By: Lisa N. Powers, CAE, CTA
I really thought I understood technology. When I worked for an association, I had written basic HTML code for their website. I had regularly pulled reports out of multiple association management systems. I was even the staff member that was asked to figure out a new system and it’s uses in order to train other staff members.
Then, a little more than a year ago, I shifted my career over to a technology company that develops websites and custom applications for associations. I learned quickly how different these two worlds are and the challenges each face when it comes to technology, communication and expectations.
I came to realize that tech isn’t quite as easy as I thought it might be. This was shown to me shortly after I joined i2Integration when I had a meeting with one of our developers and a client looking to connect disparate systems. At one point in the meeting, I drew a line in the air, and said “once we connect this system to this system, you’ll no longer need to do dual entry.” The developer chuckled at me and said, “I just want you to know that the line you just drew in the air will take dozens of hours depending on the amount of connection points. It’s doable, it’s just not simple.” I had reduced his job down to a line in the air. Not cool!
Now that I’ve seen the expectations from both sides of the proverbial fence, and also being sympathetic to both industries, I’ve learned a few things that I think can help us learn how to grow from here (and ultimately, be more successful on both sides).
First, I’ve learned that just because something looks simple, doesn’t mean it is and that the complexity mostly comes from what the tech guys call the Back-End work which is tied to the database and business logic of whatever project they are building, versus the Front-End work which is the stuff you and I see.
For example, i2Integration was asked to provide a quote on developing an association website. To me, it looked like a pretty simple website refresh. Their current website was outdated, developed in an old coding language and was not highlighting the content important to their association on the home page. Seemed standard to me. Once the back-end was reviewed however, a certain custom search feature was found that would significantly increase the time involved in this quote if it needed to be built in their new site. I was bombarded by the developers with detail questions like, “Where is the data coming from?” “How are the systems connected?” “This is a custom search field – is it pulling from the CMS or the AMS or a combination of both?” “Which system wins when initiating a search?” Yikes. You mean you can’t just click a button and make the systems talk to each other?! (Solid, nope!) Also, what the heck is a CMS?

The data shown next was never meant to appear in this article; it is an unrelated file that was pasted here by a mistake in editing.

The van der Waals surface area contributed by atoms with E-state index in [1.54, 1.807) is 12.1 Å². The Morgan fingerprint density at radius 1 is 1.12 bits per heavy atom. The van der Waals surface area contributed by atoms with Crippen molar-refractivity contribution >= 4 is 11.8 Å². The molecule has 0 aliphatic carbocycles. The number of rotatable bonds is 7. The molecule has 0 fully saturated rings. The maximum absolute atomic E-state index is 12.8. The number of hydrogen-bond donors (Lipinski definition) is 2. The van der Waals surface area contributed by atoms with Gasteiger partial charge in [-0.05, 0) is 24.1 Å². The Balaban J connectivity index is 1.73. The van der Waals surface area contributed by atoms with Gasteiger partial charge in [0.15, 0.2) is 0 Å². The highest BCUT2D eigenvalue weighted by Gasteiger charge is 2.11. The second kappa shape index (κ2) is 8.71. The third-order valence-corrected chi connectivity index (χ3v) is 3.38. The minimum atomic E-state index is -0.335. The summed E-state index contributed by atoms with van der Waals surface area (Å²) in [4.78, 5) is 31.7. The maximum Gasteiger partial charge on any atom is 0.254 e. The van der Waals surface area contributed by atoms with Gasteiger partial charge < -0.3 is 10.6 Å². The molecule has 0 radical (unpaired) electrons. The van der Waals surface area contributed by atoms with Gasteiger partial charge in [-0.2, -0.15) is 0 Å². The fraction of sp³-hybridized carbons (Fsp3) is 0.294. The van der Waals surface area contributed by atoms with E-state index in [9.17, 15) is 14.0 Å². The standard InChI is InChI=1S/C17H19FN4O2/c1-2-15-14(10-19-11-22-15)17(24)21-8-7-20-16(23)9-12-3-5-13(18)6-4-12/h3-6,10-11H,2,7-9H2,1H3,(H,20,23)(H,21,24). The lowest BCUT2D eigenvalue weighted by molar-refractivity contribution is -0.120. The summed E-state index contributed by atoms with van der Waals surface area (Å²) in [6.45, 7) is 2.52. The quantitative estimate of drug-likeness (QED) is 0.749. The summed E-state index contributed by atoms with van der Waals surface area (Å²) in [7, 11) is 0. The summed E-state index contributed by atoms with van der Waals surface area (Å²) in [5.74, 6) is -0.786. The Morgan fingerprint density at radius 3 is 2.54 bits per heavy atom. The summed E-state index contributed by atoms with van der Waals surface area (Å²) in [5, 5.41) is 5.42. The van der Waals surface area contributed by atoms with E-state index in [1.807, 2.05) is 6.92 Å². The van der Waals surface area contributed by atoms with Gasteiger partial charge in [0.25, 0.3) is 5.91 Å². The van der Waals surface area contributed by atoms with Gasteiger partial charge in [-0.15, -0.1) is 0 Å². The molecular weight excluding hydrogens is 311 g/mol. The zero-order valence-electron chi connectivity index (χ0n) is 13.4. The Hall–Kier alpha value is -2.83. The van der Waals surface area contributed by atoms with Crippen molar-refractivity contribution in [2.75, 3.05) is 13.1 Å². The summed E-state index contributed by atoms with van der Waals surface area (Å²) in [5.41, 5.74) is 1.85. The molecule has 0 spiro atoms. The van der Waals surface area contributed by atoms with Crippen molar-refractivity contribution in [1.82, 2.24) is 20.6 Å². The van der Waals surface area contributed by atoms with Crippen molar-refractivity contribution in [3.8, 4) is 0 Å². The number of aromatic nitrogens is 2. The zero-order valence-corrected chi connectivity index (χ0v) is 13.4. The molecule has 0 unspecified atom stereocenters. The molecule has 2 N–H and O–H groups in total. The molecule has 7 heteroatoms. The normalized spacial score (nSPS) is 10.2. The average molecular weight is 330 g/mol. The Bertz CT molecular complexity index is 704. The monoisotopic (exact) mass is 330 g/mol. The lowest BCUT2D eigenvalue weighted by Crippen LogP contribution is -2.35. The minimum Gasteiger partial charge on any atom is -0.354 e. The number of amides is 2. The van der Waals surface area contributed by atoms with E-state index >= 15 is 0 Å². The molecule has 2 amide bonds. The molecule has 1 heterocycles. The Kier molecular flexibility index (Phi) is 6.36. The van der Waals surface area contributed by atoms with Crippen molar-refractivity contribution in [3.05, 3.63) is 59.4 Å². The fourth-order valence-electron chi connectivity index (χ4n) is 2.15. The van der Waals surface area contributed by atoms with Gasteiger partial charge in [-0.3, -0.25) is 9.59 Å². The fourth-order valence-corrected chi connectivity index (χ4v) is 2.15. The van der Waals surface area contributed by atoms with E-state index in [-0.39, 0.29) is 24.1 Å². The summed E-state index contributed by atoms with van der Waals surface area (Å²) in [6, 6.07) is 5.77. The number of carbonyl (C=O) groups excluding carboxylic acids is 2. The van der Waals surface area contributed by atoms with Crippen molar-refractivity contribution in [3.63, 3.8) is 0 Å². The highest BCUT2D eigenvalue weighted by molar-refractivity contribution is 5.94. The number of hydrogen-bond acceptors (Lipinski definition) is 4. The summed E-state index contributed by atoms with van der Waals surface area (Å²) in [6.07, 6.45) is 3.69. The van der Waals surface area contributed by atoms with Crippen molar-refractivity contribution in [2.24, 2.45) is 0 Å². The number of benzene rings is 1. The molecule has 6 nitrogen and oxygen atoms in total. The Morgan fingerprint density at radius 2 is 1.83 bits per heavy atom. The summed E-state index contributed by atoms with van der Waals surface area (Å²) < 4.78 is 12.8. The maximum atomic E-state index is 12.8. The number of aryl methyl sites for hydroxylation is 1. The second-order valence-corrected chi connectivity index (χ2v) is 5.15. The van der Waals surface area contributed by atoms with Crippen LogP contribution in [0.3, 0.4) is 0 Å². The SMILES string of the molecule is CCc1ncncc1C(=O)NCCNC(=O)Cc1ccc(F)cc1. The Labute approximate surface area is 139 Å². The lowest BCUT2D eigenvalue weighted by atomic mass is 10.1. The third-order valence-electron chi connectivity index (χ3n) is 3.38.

Which leads me to another thing I’ve learned: that tech people talk in code. AMS, CMS, LMS, oh my! I often have had to stop meetings to say, “wait, what is an API, again?” The developers didn’t realize that not everyone inherently knows that an API is a data bridge between systems, or that a CMS (content management system) is better known as a website. But, this is inherent in associations as well, who also have their own lingo. Some, for example, say they have an AMS (Association Management System), which could also be called an MMS (Member Management System), or some call it simply their member database. In short, I’ve learned to be both a translator between the two worlds, and have helped my tech company to better communicate and articulate expectations in terms that their association clients can understand. Keep it simple and try to reduce the number of crazy acronyms!
As a sales person from the association world, here’s one thing I’ve learned that’s refreshing: tech people (developers especially) have no agenda. They are almost universally straight-forward, speaking honestly and openly of their thoughts and findings. There’s no “upsell” happening there. I have sat in multiple meetings where our CEO has told potential clients how to complete their goals in alternate ways that in some cases talks him right out of a job. I’ve seen this similar behavior in many of the tech organizations I’ve had the pleasure to come across and work with lately.
Technology now permeates almost every facet of business and requires a collaborative spirit between teams. The decisions that are being made in relation to technology are more far reaching than they’ve ever been before – and that trend will only continue to increase. It used to be that business professionals would lob a question over to the tech team, and the tech team would lob a solution back. Tech staff and consultants can no longer “work in a closet by themselves” and try to provide a workable solution. Since we’ve seen how wrong assumptions can be made and expectations can be completely different from both sides, we need to come together on these projects, communicate effectively, roll up our sleeves, and do the work to provide the best solution for the member and the association that will work now and into the future. It’s definitely a learning curve, and I’m still learning, but I’m loving what I’m experiencing!
Lisa Powers, CAE serves as the Director of Business Development for i2Integration, a Mid-Michigan small business, that has been working with Associations for over 25 years providing technology solutions. From Design Thinking consulting services to building, supporting, training and integrating pre-built or custom systems, i2 knows your technology needs are as nuanced as your business.